Bioprocess and Biosystems Engineering 07/2011; 34(9):1151-61. · 1.87 Impact Factor
  • [Show abstract] [Hide abstract]
    ABSTRACT: As a metabolite of lipid regulators, clofibric acid (CA) was investigated in this study for its ultraviolet (UV) degradation at monochromatic wavelength of 185 nm using Milli-Q water and sewage treatment plant (STP) effluent. The effects of CA initial concentration, solution pH, humic acid (HA), nitrate and bicarbonate anions on CA degradation performances were evaluated. All CA degradation patterns well fitted the pseudo-first-order kinetic model. The results showed that OH generated from water photolysis by UV185 irradiation was involved, resulting in indirect CA photolysis but contributed less to the whole CA removal when compared to the main direct photolysis process. Acid condition favored slightly to CA degradation and other constituents in solution, such as HA (5.0-100.0 mg L(-1)), nitrate and bicarbonate anions (1.0x10(-3) mol L(-1) and 0.1 mol L(-1)), had negative effects on CA degradation. When using real STP effluent CA degradation could reach 97.4% (without filtration) and 99.3% (with filtration) after 1 hr irradiation, showing its potential mean in pharmaceuticals removal in UV disinfection unit. Mineralization tests showed that rapid chloride ion release happened, resulting in no chlorinated intermediates accumulation, and those non-chlorinated intermediate products could further be nearly completely degraded to CO2 and H2O after 6 hrs.
    Water Science & Technology 01/2009; 60(11):2983-9. · 1.10 Impact Factor
  • [Show abstract] [Hide abstract]
    ABSTRACT: Based on the activated sludge model no.3 (ASM3), a new kinetic expression describing substrate removal and biomass growth mechanism occurring in activated sludge system under aerobic condition was established. The new model proposed that under feast condition, one part of substrate was utilized directly for biomass growth and the other part was stored as internal storage products and simultaneously the storage products were used for biomass growth. The model was successfully calibrated on oxygen uptake rate (OUR) data and off-line soluble chemical oxygen demand (COD) dynamic variations obtained from batch experiments with biomass from a full-scale wastewater treatment plant (WWTP). OUR predictions with the calibrated model could reasonably describe the OUR profile after pulse addition of acetate, i.e., the OUR transiently reached a very high level, and then increased gradually to a maximum level until the initial substrate was taken up for storage and biomass growth. This new model also, for the first time, highlighted the significant effect of the biomass storage products concentration before pulse addition of acetate on OUR profile.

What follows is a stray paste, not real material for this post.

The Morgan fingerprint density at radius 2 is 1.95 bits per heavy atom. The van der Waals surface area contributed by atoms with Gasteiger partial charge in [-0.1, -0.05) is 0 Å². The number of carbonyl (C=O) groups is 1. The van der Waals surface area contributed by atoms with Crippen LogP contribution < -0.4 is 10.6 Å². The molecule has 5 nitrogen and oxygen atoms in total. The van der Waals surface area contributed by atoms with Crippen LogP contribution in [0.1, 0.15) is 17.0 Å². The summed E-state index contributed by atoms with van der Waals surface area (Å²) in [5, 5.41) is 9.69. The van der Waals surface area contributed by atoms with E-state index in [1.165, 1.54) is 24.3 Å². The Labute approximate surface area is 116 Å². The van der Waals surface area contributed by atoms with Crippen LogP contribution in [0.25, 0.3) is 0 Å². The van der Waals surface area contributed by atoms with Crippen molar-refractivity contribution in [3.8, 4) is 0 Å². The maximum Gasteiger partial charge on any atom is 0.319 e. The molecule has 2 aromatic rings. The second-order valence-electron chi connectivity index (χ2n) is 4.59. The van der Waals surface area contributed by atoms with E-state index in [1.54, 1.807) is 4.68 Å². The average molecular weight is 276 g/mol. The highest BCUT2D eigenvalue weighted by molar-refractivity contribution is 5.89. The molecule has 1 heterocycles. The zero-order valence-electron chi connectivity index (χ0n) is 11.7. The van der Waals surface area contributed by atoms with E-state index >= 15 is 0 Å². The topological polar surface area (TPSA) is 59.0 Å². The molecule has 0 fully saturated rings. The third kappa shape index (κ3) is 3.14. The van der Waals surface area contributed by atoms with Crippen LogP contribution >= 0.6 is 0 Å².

Chemical Engineering Science. 78:75–81.